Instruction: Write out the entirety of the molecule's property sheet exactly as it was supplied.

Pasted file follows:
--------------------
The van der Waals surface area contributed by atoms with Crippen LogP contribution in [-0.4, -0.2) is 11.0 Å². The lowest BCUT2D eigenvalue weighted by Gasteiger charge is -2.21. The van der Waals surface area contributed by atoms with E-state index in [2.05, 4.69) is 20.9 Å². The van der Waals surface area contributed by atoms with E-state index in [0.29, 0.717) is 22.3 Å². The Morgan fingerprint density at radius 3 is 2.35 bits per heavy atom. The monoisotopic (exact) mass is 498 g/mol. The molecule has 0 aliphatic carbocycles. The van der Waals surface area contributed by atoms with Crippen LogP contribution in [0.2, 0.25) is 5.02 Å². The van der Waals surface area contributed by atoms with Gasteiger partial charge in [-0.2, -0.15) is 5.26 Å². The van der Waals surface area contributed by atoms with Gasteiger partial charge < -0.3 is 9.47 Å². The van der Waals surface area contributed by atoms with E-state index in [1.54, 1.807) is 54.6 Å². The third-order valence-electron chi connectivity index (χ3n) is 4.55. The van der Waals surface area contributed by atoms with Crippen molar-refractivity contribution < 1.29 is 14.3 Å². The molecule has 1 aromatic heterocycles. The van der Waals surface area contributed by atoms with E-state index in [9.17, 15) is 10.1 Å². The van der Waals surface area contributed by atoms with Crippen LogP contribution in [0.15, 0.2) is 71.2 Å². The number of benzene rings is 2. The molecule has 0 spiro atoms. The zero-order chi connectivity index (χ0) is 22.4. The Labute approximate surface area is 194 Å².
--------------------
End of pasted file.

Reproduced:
The van der Waals surface area contributed by atoms with Crippen LogP contribution in [-0.4, -0.2) is 11.0 Å². The lowest BCUT2D eigenvalue weighted by Gasteiger charge is -2.21. The van der Waals surface area contributed by atoms with E-state index in [2.05, 4.69) is 20.9 Å². The van der Waals surface area contributed by atoms with E-state index in [0.29, 0.717) is 22.3 Å². The Morgan fingerprint density at radius 3 is 2.35 bits per heavy atom. The monoisotopic (exact) mass is 498 g/mol. The molecule has 0 aliphatic carbocycles. The van der Waals surface area contributed by atoms with Crippen LogP contribution in [0.2, 0.25) is 5.02 Å². The van der Waals surface area contributed by atoms with Gasteiger partial charge in [-0.2, -0.15) is 5.26 Å². The van der Waals surface area contributed by atoms with Gasteiger partial charge < -0.3 is 9.47 Å². The van der Waals surface area contributed by atoms with E-state index in [1.54, 1.807) is 54.6 Å². The third-order valence-electron chi connectivity index (χ3n) is 4.55. The van der Waals surface area contributed by atoms with Crippen molar-refractivity contribution < 1.29 is 14.3 Å². The molecule has 1 aromatic heterocycles. The van der Waals surface area contributed by atoms with E-state index in [9.17, 15) is 10.1 Å². The van der Waals surface area contributed by atoms with Crippen LogP contribution in [0.15, 0.2) is 71.2 Å². The number of benzene rings is 2. The molecule has 0 spiro atoms. The zero-order chi connectivity index (χ0) is 22.4. The Labute approximate surface area is 194 Å².